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Proteolytic and genetic variation of the alpha-2-antiplasmin C-terminus in myocardial infarction.
Blood
PUBLISHED: 04-19-2011
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Alpha-2-antiplasmin (?2AP) undergoes both N- and C-terminal cleavages, which significantly modify its activities. Compared with other Ser protease inhibitors (serpins), ?2AP contains an ~50-residue-extended C-terminus, which binds plasmin(ogen). We developed 2 new ELISAs to measure the antigen levels of free total ?2AP and free C-terminally intact ?2AP to investigate whether ?2AP antigen levels or ?2AP C-terminal cleavage were associated with myocardial infarction (MI) in 320 male MI survivors and 169 age-matched controls. Patients had 15.2% reduced total ?2AP antigen levels compared with controls (93.8 vs 110.6 U/dL, P < .001), with a 10.1-fold (95% confidence interval [CI]: 5.5-18.9) increased MI risk for levels in the 1st quartile compared with the 4th quartile. The percentage of C-terminal cleavage did not differ between patients and controls (38.7% and 38.1%, respectively, P = .44). In addition, all individuals were genotyped for the polymorphism Arg407Lys, which is located near the start of the extended C-terminus. Arg407Lys was not associated with ?2AP C-terminal cleavage, total ?2AP antigen levels, or MI risk (odds ratios compared with Arg/Arg: Arg/Lys 0.74, 95% CI: 0.50-1.10; Lys/Lys 0.77, 95% CI: 0.31-1.92). Our data show that levels of free full-length ?2AP were decreased in MI, that the percentage of C-terminally cleaved ?2AP was unaltered, and that Arg407Lys did not influence ?2AP levels or MI risk.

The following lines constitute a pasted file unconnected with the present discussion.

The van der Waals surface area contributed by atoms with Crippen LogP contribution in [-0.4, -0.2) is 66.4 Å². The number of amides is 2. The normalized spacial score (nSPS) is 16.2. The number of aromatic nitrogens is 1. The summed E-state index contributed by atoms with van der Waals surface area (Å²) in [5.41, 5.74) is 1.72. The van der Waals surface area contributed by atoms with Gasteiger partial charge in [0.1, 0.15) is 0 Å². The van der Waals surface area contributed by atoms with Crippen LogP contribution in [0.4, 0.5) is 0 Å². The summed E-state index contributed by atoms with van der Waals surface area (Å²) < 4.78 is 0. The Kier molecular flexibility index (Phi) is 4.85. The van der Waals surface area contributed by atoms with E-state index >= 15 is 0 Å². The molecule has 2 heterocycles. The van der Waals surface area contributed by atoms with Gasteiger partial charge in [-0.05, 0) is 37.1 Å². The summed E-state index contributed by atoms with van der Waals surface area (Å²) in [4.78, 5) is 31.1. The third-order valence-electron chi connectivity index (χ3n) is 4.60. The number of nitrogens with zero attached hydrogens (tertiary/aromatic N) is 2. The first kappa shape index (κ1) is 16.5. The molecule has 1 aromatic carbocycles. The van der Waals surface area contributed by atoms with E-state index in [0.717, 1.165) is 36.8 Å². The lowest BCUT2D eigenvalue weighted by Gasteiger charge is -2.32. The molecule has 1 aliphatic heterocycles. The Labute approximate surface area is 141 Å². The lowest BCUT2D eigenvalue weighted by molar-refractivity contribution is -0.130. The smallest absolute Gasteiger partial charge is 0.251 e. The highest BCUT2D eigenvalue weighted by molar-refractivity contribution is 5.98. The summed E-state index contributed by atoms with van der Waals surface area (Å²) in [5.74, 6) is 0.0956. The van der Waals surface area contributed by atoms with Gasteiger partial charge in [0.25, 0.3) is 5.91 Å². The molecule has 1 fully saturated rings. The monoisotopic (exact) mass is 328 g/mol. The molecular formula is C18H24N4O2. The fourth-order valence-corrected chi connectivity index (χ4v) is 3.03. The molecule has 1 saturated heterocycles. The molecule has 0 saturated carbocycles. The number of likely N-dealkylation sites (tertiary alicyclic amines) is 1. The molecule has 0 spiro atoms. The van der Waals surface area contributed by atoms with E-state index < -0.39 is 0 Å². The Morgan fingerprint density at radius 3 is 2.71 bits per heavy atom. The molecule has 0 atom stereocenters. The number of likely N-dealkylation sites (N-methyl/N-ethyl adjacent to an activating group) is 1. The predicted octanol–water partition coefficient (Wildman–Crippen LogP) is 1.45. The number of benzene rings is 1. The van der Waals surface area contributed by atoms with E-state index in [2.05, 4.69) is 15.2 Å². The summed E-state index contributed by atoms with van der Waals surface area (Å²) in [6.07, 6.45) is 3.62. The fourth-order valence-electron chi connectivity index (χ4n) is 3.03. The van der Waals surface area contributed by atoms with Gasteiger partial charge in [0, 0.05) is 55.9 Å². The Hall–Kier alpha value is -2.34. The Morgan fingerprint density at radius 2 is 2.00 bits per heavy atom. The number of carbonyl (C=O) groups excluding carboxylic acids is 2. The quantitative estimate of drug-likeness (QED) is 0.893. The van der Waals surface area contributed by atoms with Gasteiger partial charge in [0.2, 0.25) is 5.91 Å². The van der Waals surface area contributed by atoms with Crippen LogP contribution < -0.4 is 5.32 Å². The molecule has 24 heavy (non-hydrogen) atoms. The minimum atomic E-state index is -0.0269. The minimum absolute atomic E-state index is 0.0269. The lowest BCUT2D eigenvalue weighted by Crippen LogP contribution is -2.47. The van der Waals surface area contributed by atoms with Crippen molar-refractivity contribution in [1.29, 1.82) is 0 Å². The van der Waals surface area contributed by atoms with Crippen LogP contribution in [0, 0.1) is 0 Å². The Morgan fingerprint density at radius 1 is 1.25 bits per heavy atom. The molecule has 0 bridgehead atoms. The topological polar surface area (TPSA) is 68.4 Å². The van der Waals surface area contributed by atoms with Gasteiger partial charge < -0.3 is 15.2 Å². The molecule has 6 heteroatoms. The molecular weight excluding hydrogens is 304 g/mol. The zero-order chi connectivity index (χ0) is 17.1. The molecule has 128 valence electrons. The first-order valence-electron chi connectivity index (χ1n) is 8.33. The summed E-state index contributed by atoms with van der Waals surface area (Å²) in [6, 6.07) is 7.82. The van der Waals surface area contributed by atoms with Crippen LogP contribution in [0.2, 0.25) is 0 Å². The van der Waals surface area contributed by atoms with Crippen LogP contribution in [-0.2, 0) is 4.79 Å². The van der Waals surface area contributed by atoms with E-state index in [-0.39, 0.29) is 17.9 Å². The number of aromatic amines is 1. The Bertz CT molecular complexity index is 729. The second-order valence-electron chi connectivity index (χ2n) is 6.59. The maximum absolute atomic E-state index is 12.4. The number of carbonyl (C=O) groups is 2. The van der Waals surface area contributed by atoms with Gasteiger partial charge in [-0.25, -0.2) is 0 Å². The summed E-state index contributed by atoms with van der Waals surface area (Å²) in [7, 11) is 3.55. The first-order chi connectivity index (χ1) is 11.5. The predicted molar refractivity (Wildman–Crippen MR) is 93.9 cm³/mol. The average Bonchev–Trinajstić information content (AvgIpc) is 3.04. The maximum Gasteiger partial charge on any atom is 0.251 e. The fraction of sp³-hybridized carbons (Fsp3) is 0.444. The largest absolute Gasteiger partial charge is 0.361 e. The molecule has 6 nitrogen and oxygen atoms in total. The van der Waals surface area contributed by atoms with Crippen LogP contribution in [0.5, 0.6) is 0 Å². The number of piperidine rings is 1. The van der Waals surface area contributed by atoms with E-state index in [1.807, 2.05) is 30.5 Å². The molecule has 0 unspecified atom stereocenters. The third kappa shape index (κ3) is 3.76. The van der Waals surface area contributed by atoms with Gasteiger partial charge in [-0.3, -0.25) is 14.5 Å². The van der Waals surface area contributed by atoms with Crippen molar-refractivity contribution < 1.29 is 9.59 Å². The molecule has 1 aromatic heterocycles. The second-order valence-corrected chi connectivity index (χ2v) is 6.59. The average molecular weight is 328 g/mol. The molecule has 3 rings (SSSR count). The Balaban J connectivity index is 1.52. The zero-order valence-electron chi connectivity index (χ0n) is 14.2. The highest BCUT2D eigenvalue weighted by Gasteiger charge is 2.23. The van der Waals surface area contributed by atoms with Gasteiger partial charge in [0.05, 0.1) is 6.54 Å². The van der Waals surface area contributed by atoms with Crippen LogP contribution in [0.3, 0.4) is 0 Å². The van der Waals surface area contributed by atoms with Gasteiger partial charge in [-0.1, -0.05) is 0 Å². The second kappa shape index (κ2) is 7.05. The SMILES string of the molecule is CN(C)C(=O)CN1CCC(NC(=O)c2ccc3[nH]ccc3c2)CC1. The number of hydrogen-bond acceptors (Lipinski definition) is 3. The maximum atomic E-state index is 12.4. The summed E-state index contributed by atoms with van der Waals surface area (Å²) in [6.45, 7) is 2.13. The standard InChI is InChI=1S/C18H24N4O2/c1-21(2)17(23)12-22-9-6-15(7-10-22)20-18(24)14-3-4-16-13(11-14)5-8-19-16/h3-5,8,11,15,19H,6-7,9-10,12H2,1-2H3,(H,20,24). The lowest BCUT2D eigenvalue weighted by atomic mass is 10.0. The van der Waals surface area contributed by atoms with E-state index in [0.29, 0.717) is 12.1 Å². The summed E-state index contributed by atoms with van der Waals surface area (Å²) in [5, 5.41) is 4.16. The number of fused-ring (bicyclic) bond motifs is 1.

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JoVE Visualize is a tool created to match the last 5 years of PubMed publications to methods in JoVE's video library.

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In developing our video relationships, we compare around 5 million PubMed articles to our library of over 4,500 methods videos. In some cases the language used in the PubMed abstracts makes matching that content to a JoVE video difficult. In other cases, there happens not to be any content in our video library that is relevant to the topic of a given abstract. In these cases, our algorithms are trying their best to display videos with relevant content, which can sometimes result in matched videos with only a slight relation.